Alongside kept driver Vitaly Petrov, the team had a positive start to the campaign, as both drivers scored a third-place podium finish and amassed a credible run of points.
But then Renault made mistakes. Heidfeld had not led the team the way they had wanted, so they shipped him away in place of the unproven Bruno Senna.
As Senna and Petrov went into the second half of the season, Renault began focusing instead on the 2012 car and results for the current season subsequently began to dwindle.
Adrian Sutil took full advantage by climbing above Petrov in the drivers championship and Bruno found himself in the points only once. A run of finishes outside the Top 10 was not what they would have expected at the beginning of the season, but the pair could do little to subvert this occurrence.
In hindsight, you can judge that Renault would have done better to keep Heidfeld.
The German appeared stronger than Senna in the fact that he was visibly faster than Petrov and the Brazilian was not. Maybe he would have snuck a few points scoring finishes and found himself a drive elsewhere for 2012.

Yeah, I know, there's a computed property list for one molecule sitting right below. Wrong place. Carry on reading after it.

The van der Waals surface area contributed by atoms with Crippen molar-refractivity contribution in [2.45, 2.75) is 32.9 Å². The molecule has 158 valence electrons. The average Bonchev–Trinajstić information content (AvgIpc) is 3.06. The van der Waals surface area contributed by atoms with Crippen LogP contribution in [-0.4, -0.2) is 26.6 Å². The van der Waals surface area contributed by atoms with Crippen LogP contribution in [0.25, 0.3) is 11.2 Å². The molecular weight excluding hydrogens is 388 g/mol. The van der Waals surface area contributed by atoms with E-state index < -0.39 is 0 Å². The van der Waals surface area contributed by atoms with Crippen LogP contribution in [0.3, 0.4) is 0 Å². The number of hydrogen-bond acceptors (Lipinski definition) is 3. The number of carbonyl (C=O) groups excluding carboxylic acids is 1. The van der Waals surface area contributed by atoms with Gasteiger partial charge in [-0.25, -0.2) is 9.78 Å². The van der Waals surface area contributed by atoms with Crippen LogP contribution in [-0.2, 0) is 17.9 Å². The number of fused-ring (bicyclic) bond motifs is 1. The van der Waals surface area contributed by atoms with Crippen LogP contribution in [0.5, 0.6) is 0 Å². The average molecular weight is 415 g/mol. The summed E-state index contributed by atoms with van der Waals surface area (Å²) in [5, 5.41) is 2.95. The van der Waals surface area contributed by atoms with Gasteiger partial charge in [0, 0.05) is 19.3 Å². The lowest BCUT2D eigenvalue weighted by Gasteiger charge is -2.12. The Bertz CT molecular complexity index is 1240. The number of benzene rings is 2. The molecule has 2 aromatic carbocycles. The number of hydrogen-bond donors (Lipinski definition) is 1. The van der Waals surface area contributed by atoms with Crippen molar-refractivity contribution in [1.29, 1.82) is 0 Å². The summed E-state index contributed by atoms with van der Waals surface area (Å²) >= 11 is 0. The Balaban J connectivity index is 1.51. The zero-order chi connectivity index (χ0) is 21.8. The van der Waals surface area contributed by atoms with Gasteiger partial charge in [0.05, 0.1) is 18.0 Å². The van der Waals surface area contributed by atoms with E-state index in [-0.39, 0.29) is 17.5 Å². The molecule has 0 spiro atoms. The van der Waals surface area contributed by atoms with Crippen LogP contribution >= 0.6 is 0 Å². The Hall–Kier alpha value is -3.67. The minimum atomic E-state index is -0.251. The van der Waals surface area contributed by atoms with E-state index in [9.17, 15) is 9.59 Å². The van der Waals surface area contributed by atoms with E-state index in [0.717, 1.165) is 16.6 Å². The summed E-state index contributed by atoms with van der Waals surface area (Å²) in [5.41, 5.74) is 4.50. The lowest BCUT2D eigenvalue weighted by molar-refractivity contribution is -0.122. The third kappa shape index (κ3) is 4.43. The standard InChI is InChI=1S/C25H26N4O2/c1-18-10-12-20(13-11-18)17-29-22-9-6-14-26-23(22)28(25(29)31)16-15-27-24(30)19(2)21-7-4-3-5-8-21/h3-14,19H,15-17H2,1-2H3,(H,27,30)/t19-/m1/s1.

To be fair to Senna though, he was unlucky to come in at a time when Renault lost momentum, speed and development against their rivals.
We have seen with someone like Jenson Button in his times at Honda that negativity from a team can breed negativity in the drivers, and this seemed to be the case for both Senna and Petrov.
How can you perform if your team are not providing appropriate attention to current development?
Should Sutil take the remaining seat at Williams, there is only one realistic opportunity for a full-time drive in 2012 and that is at back-enders HRT.
Renault have become Lotus and brought in the capable hands of former world champion Kimi Raikkonen and an inexperienced but celebrated racer in Romain Grosjean.
This leaves both Senna and Petrov out of a drive. You can't help but feel sorry for the latter, who, after a debut season of little note, provided some credible performances in 2011.
Petrov therefore deserves a chance to prove himself at a team who will not give up halfway through the season. The Russian has highlighted to us this year that he has ambition and spark evident, he just needs to tools to regularly apply it.
For Bruno, it would be the second time he has been left on the sidelines after HRT did not keep him on for 2011.
The overall outcome of it all is that Renault have now left three drivers with Formula 1 careers in jeopardy. You have to comprehend that for Nick Heidfeld, it is one confidence-bashing decision too far.
There are just arguments that all three did not ignite enough excitement to stake claim to a drive, but then for the most part that opportunity was taken out of their hands by a team who nosedived without caution and whose choices seemed misjudged.